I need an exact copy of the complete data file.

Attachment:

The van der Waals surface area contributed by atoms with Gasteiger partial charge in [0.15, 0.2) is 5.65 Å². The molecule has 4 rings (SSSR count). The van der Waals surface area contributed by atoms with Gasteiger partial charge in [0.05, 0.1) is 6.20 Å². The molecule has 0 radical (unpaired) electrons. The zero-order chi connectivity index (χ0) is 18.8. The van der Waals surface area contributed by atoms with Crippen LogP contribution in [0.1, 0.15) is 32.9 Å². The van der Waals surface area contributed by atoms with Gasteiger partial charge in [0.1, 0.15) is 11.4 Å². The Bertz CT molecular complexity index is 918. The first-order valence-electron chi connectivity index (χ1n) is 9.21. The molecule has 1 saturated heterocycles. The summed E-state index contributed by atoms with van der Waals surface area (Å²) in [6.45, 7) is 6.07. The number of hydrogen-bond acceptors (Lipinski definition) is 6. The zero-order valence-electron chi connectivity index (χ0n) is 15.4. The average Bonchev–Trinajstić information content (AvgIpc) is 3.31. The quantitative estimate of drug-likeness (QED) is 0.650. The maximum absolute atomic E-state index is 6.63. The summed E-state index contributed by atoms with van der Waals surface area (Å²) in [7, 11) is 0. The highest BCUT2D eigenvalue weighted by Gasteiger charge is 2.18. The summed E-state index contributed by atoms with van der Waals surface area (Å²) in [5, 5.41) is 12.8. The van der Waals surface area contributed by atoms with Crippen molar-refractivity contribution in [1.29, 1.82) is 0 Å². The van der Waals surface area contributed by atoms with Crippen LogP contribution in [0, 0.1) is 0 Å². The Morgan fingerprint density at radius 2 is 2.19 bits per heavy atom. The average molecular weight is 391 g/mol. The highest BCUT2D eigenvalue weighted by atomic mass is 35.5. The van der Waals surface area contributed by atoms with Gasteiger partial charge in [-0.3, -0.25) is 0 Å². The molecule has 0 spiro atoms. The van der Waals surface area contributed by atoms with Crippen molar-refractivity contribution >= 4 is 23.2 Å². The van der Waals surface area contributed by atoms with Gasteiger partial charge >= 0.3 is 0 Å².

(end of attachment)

The van der Waals surface area contributed by atoms with Gasteiger partial charge in [0.15, 0.2) is 5.65 Å². The molecule has 4 rings (SSSR count). The van der Waals surface area contributed by atoms with Gasteiger partial charge in [0.05, 0.1) is 6.20 Å². The molecule has 0 radical (unpaired) electrons. The zero-order chi connectivity index (χ0) is 18.8. The van der Waals surface area contributed by atoms with Crippen LogP contribution in [0.1, 0.15) is 32.9 Å². The van der Waals surface area contributed by atoms with Gasteiger partial charge in [0.1, 0.15) is 11.4 Å². The Bertz CT molecular complexity index is 918. The first-order valence-electron chi connectivity index (χ1n) is 9.21. The molecule has 1 saturated heterocycles. The summed E-state index contributed by atoms with van der Waals surface area (Å²) in [6.45, 7) is 6.07. The number of hydrogen-bond acceptors (Lipinski definition) is 6. The zero-order valence-electron chi connectivity index (χ0n) is 15.4. The average Bonchev–Trinajstić information content (AvgIpc) is 3.31. The quantitative estimate of drug-likeness (QED) is 0.650. The maximum absolute atomic E-state index is 6.63. The summed E-state index contributed by atoms with van der Waals surface area (Å²) in [7, 11) is 0. The highest BCUT2D eigenvalue weighted by Gasteiger charge is 2.18. The summed E-state index contributed by atoms with van der Waals surface area (Å²) in [5, 5.41) is 12.8. The van der Waals surface area contributed by atoms with Crippen molar-refractivity contribution in [1.29, 1.82) is 0 Å². The van der Waals surface area contributed by atoms with Crippen LogP contribution in [0, 0.1) is 0 Å². The Morgan fingerprint density at radius 2 is 2.19 bits per heavy atom. The average molecular weight is 391 g/mol. The highest BCUT2D eigenvalue weighted by atomic mass is 35.5. The van der Waals surface area contributed by atoms with Gasteiger partial charge in [-0.3, -0.25) is 0 Å². The molecule has 0 spiro atoms. The van der Waals surface area contributed by atoms with Crippen molar-refractivity contribution >= 4 is 23.2 Å². The van der Waals surface area contributed by atoms with Gasteiger partial charge >= 0.3 is 0 Å².